Our Terms of Service and Privacy Policy have changed.

By continuing to use this site, you are agreeing to the new Privacy Policy and Terms of Service.

SAP must pay Oracle interest on $1.3B verdict

By David Goldman, staff writer


NEW YORK (CNNMoney.com) -- Corporate software company SAP must pay rival Oracle millions of dollars in interest on a $1.3 billion copyright infringement verdict, a U.S. district judge ruled this week.

Judge Phyllis Hamilton did not say exactly how much interest SAP would have to pay, but she used a methodology that SAP estimated would cost it about $16.5 million.

The court's decision was a compromise between Oracle's and SAP's demands. Oracle had asked for SAP to pay $211 million in interest on the penalty, but SAP said it should not have to pay any interest at all.

Instead, the judge ruled that there was precedent for such an interest payment, which would require SAP to pay Oracle compound interest on the fine at a rate equal to the weekly average yield of the one-year Treasury bond at the time of the ruling, which was 0.3%. SAP will have to pay interest dating back to Sept. 29, 2006.

Last month, a jury awarded Oracle the $1.3 billion sum for copyright infringement by SAP's now-defunct software maintenance unit, TomorrowNow. SAP admitted to the wrongdoing, but had offered just a $40 million settlement. The company said it would appeal the ruling if it is not overturned in post-trial motions. To top of page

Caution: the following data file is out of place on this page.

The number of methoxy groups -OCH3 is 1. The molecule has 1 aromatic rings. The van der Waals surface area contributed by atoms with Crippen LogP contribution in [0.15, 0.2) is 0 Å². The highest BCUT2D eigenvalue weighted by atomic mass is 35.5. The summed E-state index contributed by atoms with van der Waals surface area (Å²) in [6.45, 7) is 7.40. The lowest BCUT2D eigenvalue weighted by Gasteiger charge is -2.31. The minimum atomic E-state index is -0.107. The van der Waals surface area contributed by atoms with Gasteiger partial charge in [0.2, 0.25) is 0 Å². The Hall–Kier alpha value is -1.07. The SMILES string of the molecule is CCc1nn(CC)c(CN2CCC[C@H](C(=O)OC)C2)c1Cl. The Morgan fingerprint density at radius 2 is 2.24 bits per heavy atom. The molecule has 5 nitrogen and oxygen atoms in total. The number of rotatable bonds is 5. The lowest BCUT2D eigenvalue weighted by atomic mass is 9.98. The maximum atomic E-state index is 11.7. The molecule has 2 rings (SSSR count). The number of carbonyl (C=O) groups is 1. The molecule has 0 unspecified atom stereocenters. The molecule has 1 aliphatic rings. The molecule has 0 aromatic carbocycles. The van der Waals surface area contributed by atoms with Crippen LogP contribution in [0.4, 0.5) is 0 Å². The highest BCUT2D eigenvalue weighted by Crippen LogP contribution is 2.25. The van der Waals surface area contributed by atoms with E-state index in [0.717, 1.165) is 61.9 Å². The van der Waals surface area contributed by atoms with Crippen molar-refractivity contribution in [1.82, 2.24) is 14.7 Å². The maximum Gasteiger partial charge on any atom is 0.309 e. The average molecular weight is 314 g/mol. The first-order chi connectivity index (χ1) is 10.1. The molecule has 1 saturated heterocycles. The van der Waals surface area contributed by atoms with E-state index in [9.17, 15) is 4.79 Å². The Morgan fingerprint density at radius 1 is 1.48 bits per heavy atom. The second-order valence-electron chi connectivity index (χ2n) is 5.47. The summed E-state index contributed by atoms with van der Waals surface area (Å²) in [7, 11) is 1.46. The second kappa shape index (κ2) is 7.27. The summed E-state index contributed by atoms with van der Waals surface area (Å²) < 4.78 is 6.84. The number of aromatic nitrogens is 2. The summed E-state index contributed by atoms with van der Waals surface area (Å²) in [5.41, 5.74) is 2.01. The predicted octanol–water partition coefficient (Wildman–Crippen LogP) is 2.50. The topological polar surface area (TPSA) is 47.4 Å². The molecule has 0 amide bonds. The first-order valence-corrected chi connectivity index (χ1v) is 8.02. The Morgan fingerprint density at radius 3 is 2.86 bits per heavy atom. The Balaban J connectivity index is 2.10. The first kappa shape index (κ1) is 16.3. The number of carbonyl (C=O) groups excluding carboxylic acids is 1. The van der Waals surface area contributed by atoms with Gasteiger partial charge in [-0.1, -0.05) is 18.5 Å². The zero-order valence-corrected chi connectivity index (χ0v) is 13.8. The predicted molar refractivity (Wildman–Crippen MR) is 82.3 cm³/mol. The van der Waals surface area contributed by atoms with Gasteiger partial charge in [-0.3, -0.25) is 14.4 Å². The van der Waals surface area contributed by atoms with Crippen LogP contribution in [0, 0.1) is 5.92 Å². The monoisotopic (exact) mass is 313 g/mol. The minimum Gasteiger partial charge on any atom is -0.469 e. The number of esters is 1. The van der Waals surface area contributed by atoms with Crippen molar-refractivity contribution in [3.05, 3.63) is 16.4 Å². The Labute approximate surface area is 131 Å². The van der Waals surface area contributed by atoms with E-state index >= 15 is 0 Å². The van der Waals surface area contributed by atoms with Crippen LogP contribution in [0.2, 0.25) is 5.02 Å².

Search for Jobs

Index Last Change % Change
Dow 19,614.81 65.19 0.33%
Nasdaq 5,417.36 23.59 0.44%
S&P 500 2,246.19 4.84 0.22%
Treasuries 2.39 0.04 1.70%
Data as of 8:29am ET
Company Price Change % Change
Bank of America Corp... 22.95 0.38 1.68%
Chesapeake Energy Co... 7.60 0.02 0.26%
Ford Motor Co 13.03 -0.03 -0.23%
Wells Fargo & Co 57.29 0.01 0.02%
Micron Technology In... 20.66 0.22 1.08%
Data as of Dec 8
Sponsors

Sections

Andy Puzder, Trump's choice for Labor secretary, thinks it's great that his restaurants use racy ads to sell hamburgers. More

Trump says he sold all his stocks in June. But what about his hedge funds? He was (and may still be) invested in three run by John Paulson, a major campaign donor. More

Apple is investing in businesses run by China's largest wind-turbine maker -- but the move isn't part of any plan to build wind-powered gadgets. More